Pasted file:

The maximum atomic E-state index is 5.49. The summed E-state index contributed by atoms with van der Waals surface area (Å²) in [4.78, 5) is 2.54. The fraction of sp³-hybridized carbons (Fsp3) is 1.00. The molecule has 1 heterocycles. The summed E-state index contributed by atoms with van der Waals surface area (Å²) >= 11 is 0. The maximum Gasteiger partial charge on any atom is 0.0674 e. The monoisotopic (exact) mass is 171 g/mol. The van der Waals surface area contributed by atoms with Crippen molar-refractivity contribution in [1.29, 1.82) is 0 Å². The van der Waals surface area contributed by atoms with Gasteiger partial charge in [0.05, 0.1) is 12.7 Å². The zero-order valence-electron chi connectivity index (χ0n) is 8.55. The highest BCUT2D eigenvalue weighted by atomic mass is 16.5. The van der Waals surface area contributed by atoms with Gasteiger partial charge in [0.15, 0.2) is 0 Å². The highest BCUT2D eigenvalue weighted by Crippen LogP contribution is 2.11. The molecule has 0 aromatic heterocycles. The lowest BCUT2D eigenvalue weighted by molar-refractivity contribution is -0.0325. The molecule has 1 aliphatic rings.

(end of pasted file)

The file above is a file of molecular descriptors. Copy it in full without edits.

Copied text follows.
The maximum atomic E-state index is 5.49. The summed E-state index contributed by atoms with van der Waals surface area (Å²) in [4.78, 5) is 2.54. The fraction of sp³-hybridized carbons (Fsp3) is 1.00. The molecule has 1 heterocycles. The summed E-state index contributed by atoms with van der Waals surface area (Å²) >= 11 is 0. The maximum Gasteiger partial charge on any atom is 0.0674 e. The monoisotopic (exact) mass is 171 g/mol. The van der Waals surface area contributed by atoms with Crippen molar-refractivity contribution in [1.29, 1.82) is 0 Å². The van der Waals surface area contributed by atoms with Gasteiger partial charge in [0.05, 0.1) is 12.7 Å². The zero-order valence-electron chi connectivity index (χ0n) is 8.55. The highest BCUT2D eigenvalue weighted by atomic mass is 16.5. The van der Waals surface area contributed by atoms with Gasteiger partial charge in [0.15, 0.2) is 0 Å². The highest BCUT2D eigenvalue weighted by Crippen LogP contribution is 2.11. The molecule has 0 aromatic heterocycles. The lowest BCUT2D eigenvalue weighted by molar-refractivity contribution is -0.0325. The molecule has 1 aliphatic rings.